Building in part on legal innovations made by the DOJ and EC, many of these newer authorities are close to matching the effectiveness of the two crucibles of anti-cartel enforcement. In a sense, in the past decade, the last geographic piece of the cartel-enforcement puzzle is now in place. With cartel detection and penalization very largely globalized now, deterrence of global cartels has marginally improved.

February 18, 2016 | Permalink | Comments (0)

Measuring the Effectiveness of Anti-Cartel Interventions: A Conceptual Framework

Yannis Katsoulacos, Athens University of Economics and Business, Evgenia Motchenkova, VU University Amsterdam - Department of Economics; TILEC, David Ulph, University of St. Andrews - School of Economics and Finance are Measuring the Effectiveness of Anti-Cartel Interventions: A Conceptual Framework.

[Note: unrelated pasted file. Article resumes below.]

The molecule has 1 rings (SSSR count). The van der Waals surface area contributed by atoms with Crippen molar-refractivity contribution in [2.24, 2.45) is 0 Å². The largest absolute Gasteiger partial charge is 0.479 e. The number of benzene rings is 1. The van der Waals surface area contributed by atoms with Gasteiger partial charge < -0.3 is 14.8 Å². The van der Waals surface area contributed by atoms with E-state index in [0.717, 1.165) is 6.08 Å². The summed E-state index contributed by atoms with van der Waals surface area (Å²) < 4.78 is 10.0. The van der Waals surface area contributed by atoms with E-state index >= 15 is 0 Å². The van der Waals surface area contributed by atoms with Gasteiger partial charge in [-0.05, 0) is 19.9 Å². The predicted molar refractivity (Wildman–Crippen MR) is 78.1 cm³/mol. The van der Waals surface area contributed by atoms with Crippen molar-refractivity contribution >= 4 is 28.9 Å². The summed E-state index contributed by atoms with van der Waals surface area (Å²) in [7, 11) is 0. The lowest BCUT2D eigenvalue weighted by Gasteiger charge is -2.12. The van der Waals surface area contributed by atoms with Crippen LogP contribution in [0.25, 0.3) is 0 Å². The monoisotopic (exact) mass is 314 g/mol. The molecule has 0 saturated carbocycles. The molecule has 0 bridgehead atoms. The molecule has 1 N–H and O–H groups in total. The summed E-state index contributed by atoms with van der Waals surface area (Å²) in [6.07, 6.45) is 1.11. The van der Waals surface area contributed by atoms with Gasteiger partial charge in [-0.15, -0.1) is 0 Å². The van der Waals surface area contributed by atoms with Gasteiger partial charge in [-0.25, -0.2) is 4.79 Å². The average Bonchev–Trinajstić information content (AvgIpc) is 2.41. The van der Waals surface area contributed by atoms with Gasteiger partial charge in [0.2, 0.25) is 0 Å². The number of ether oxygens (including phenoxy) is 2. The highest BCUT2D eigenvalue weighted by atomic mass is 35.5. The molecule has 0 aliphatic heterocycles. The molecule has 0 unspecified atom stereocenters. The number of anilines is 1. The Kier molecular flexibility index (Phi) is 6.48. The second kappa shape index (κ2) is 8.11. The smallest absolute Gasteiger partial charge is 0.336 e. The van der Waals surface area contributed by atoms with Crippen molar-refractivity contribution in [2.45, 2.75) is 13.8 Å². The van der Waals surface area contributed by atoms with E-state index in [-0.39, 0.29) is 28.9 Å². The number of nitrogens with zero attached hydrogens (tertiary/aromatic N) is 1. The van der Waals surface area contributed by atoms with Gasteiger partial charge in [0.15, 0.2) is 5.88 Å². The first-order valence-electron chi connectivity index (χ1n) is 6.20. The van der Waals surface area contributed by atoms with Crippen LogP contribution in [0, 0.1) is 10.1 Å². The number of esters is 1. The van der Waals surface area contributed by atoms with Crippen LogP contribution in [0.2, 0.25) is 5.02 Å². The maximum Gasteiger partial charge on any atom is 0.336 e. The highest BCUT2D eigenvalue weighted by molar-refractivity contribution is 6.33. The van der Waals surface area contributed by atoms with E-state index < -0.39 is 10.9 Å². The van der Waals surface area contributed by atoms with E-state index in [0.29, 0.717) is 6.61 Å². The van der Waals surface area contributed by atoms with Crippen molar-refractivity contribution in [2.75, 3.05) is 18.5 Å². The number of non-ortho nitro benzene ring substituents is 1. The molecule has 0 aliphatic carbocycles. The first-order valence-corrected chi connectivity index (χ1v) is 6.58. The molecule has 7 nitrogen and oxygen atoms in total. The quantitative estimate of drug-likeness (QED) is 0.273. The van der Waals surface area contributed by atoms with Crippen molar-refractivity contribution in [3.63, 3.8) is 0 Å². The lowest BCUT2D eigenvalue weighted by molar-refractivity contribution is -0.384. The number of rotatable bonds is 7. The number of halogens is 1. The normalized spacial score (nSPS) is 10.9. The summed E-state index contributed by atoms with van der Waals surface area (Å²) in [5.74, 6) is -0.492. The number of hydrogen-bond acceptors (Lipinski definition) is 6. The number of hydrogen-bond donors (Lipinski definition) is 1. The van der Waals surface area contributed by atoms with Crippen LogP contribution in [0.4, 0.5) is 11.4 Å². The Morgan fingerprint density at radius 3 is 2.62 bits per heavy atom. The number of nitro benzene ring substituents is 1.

ABSTRACT: This paper develops a model of the birth and death of cartels in the presence of enforcement activities by a Competition Authority (CA). We distinguish three sets of interventions: (a) detecting, prosecuting and penalising cartels; (b) actions that aim to stop cartel activity in the short-term, immediately following successful prosecution; (c) actions that aim to prevent the re-emergence of prosecuted cartels in the longer term. The last two intervention activities have not been analysed in the existing literature. In addition we take account of the structure and toughness of penalties. In this framework the enforcement activity of a CA causes industries in which cartels form to oscillate between periods of competitive pricing and periods of cartel pricing. We determine the impact of CA activity on deterred, impeded, and suffered harm. We derive measures of both the total and the marginal effects on welfare resulting from competition authority interventions and show how these break down into measures of the Direct Effect of interventions (i.e. the effect due to cartel activity being impeded) and two Indirect/Behavioural Effects – on Deterrence and Pricing. Finally, we calibrate the model and estimate the fraction of the harm that CAs remove as well as the magnitude of total and marginal welfare effects of anti-cartel interventions.